IN the late 1970's Roy Pickard bought a ranch near Priddy, Tx. He went to Texas A&M to learn how to raise cows so that he could get a agricultural tax exemption on the land. His real purpose was to build a live steam railroad, the Comanche and Indian Gap. It would be spread over about 150 acres of rolling land, some heavily forested and other parts out in the open.
Roy and his son built about 80% of the railroad moving a lot of dirt and rocks to provide a right of way. Word spread about it and some came to see what he had done before it was finished. Some said he was crazy, others just thought he was a little nuts. But, in spite of that some started helping and the railroad main line was finished. It had to cross some creeks, one in particular called Cowhouse Creek which required a 120 ft bridge that ranged to a height of 10 ft over the Creek, and rise up some tough hills with plenty of curvature. Some parts such as the "raceway" allowed you to "come out" on the throttle if only for a 150 yards, then it was back to curves and grades.
Roy wasn't just building a live steam track, he was building a railroad complete with many passing tracks and sidings for freight trains to work. It was to be operated as a real railroad, dispatched by radio controlling train movements and meets. Roy made use of concealment of the track in wooded areas. In some places you would be close to another part of he mainline of the railroad and not even know it when trees and bushes were leafed out. The track ran from 3 terminals, West Yard, Comanche Yard, and Indian Gap each with a turntable and water spouts. It had tower 17, a tall structure that seated the dispatcher and a CTC machine for the Zuni (Tower 17) tracks and wye. It was the nerve center of the railroad. Radios were early Radio Shack 5 channel radios with only 1/4 miles range and not really good at that.
West yard had a return loop around it and Comanche would get one after friends collected money to hire a D-9 bull dozier to cut through 9 ft high rock infested ground and use the material for a fill on the loop. What Roy had unsuccessfully fought for years was done in a day by the dozier.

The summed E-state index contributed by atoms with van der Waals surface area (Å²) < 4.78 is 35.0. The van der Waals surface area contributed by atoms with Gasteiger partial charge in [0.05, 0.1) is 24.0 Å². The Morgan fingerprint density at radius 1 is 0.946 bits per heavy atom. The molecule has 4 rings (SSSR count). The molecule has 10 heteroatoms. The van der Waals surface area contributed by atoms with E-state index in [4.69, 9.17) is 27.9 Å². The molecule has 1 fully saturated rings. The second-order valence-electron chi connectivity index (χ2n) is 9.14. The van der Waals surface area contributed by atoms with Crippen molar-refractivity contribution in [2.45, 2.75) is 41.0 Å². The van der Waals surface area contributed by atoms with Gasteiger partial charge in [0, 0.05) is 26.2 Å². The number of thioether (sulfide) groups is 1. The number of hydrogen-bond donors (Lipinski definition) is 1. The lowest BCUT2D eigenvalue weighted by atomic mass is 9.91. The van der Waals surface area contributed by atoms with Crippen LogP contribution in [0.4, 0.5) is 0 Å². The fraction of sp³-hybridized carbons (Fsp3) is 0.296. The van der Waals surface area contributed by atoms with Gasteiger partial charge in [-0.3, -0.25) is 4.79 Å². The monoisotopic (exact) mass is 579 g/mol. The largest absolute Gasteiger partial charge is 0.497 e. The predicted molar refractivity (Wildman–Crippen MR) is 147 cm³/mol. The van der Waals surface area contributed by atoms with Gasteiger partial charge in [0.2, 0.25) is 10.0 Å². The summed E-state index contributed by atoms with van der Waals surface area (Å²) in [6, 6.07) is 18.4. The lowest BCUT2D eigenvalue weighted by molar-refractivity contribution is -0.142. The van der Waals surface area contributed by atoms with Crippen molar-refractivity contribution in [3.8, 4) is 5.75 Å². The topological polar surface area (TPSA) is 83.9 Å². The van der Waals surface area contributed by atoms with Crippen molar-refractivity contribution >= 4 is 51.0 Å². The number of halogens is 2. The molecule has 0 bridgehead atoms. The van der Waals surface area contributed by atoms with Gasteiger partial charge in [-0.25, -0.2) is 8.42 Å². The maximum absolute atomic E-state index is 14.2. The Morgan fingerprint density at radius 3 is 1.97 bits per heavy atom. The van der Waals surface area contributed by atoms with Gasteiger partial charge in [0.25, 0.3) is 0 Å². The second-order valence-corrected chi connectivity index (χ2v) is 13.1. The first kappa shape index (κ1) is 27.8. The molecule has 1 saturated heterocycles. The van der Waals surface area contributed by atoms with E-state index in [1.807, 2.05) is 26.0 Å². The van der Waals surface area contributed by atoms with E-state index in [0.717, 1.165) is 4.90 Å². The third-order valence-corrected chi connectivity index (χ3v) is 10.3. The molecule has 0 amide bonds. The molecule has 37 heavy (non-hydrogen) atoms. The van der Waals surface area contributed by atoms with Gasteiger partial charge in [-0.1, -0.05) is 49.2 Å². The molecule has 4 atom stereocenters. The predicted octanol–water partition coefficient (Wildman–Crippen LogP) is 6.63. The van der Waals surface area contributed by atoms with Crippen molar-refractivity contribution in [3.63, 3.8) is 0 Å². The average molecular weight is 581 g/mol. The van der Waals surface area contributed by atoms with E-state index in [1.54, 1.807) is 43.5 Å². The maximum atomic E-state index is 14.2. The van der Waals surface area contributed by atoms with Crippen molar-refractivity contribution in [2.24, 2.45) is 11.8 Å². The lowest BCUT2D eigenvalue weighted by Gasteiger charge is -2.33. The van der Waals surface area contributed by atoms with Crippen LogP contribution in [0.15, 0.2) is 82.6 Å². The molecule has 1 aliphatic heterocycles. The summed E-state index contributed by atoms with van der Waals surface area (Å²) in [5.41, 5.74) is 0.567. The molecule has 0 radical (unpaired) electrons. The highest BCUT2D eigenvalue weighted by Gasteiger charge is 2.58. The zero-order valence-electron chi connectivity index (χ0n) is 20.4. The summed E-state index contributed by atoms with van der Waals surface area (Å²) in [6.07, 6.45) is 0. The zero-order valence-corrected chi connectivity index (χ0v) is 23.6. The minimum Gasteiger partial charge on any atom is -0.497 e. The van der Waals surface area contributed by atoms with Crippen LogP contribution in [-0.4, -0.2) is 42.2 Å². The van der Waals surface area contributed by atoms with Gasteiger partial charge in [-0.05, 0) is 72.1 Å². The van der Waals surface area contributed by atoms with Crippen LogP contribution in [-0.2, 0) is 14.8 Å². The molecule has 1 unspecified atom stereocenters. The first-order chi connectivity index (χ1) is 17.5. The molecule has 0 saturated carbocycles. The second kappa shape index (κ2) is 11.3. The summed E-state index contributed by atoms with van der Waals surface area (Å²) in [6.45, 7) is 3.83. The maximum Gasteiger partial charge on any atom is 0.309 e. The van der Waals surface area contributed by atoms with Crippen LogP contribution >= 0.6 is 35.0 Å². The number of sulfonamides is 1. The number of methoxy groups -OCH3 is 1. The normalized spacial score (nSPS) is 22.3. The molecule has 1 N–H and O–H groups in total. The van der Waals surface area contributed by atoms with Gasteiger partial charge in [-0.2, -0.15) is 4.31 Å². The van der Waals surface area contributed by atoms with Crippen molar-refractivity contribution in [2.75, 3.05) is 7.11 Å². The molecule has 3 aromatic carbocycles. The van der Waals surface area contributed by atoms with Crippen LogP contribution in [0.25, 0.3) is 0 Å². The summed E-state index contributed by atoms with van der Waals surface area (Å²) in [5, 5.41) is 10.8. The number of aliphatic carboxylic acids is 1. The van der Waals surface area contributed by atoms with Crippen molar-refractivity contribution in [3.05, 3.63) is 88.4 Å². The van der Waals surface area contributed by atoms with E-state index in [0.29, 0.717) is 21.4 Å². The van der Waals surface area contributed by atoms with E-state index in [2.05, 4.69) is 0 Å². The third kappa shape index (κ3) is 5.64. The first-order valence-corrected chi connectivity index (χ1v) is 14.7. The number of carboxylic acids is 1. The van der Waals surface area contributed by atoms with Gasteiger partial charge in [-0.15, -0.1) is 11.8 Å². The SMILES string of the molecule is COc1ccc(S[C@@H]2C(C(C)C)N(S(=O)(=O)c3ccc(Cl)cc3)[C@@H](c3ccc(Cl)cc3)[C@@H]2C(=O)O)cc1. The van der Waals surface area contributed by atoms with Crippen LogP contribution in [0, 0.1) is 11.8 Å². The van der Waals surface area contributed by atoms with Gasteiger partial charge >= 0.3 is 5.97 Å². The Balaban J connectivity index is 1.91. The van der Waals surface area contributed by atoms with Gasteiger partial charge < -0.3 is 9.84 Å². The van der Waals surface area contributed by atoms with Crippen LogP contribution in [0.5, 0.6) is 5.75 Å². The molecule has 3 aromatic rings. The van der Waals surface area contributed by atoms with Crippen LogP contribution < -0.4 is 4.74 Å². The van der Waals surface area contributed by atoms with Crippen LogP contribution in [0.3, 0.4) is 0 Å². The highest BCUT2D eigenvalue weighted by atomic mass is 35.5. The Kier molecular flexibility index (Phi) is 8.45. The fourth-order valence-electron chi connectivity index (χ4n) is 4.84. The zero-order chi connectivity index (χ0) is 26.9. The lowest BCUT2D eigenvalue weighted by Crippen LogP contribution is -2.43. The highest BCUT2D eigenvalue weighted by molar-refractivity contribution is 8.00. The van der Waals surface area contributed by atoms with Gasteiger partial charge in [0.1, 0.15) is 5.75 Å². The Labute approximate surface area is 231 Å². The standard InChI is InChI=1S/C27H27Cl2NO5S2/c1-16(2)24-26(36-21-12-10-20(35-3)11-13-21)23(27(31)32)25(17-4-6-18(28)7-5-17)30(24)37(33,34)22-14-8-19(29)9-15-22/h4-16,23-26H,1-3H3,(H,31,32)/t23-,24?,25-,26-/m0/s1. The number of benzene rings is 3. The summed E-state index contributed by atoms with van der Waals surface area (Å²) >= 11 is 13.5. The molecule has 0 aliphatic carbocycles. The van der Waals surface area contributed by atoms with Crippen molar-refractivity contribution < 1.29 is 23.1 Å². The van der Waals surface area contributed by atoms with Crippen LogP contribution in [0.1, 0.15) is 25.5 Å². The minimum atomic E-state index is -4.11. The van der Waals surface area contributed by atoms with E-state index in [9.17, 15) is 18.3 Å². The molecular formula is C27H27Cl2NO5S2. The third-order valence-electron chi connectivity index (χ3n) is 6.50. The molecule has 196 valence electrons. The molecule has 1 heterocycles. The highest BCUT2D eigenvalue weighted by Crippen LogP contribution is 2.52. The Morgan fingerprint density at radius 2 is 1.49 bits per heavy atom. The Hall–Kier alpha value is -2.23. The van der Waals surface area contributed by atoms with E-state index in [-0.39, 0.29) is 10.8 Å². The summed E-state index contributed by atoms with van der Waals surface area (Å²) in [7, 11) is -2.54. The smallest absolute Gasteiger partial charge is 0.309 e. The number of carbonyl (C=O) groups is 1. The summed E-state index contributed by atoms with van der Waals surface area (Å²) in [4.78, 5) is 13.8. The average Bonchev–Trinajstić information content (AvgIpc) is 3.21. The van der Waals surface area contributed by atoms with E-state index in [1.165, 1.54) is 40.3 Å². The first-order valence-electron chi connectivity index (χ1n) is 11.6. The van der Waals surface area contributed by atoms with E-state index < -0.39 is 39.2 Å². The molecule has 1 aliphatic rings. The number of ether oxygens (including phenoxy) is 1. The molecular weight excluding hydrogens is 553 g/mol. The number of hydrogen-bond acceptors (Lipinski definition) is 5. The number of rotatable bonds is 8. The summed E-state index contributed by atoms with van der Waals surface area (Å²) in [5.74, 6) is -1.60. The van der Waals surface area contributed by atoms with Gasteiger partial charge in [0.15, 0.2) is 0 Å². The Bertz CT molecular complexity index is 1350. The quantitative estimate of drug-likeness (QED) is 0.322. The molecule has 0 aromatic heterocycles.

The mainline was 7200 feet one way and you ran out that far and back again for a total trip of 14,400 ft (2.72 miles). If you had a good trip, you could make it in about 1 hour round trip. If there was lots of traffic and meets you could take 2.5 hours to make a round trip. If you were on a local freight it could take a half-day.
The first meets were held in the early 1980's and continue to this day.
Word about this track spread quickly. Live steamers came from California, Arizona, New Mexico, Michigan, Wisconsin, Oklahoma, Missouri, Kansas, Mississippi, Florida, Georgia, Tennessee, Illinois, and even Alaska, to run on this track. It was totally unlike any they had ever run on. It was a "railroad". As a dispatcher I can remember one day when I had 18 trains running on the main at one time and I had only 9 passing tracks to work with. I doubled up a lot of them as 2nd sections and that cut my radio traffic in half. Thanks to long passing tracks it made two and sometimes even 3 sections possible. Still, it was a rather hair-raising experience. But, there were no "head ons".
Other larger and more involved live steam tracks have now been built in Michigan, Arizona, Oregon and a few others. FRS radios have made larger tracks more possible as have innovative signals. But, Roy Pickard's C&IG was the pioneer, the one that made others copy and improve upon the original. Yes the "crazy man", started it all and his legacy is secure.
Roy died April, 2012. I was privileged to ride a BNSF passenger train with him in Temple Tx 2 days before he passed away. He was in his 80's and I will never forget one of the last things he said to me. "Gettin old is the pits".
Roy's wife has said she will keep the meets going as long as she lives. All maintenance is now done by a small group of men who come to the track about 4 weekends a year plus all those who come to meets work on track Monday-Wednesday, and then run the rest of he week. The track's 31 year history has almost a complete turnover in those who now come to the meets. Many of the original group have passed away and others are so old now they just don't travel the long distances to get there anymore.
- The Legends club for me would include Roy Pickard of Priddy, Texas. His was the first known railroad to be built with prototype operations as the goal. His C&IG railroad has been the inspiration for most of the railroads built afterward. In the 1960s, operating meant going in big circles and not hitting the train in front of you. Roy changed all of that. His track was built in 1972, and he and his sons did most of the work on the original lines by themselves.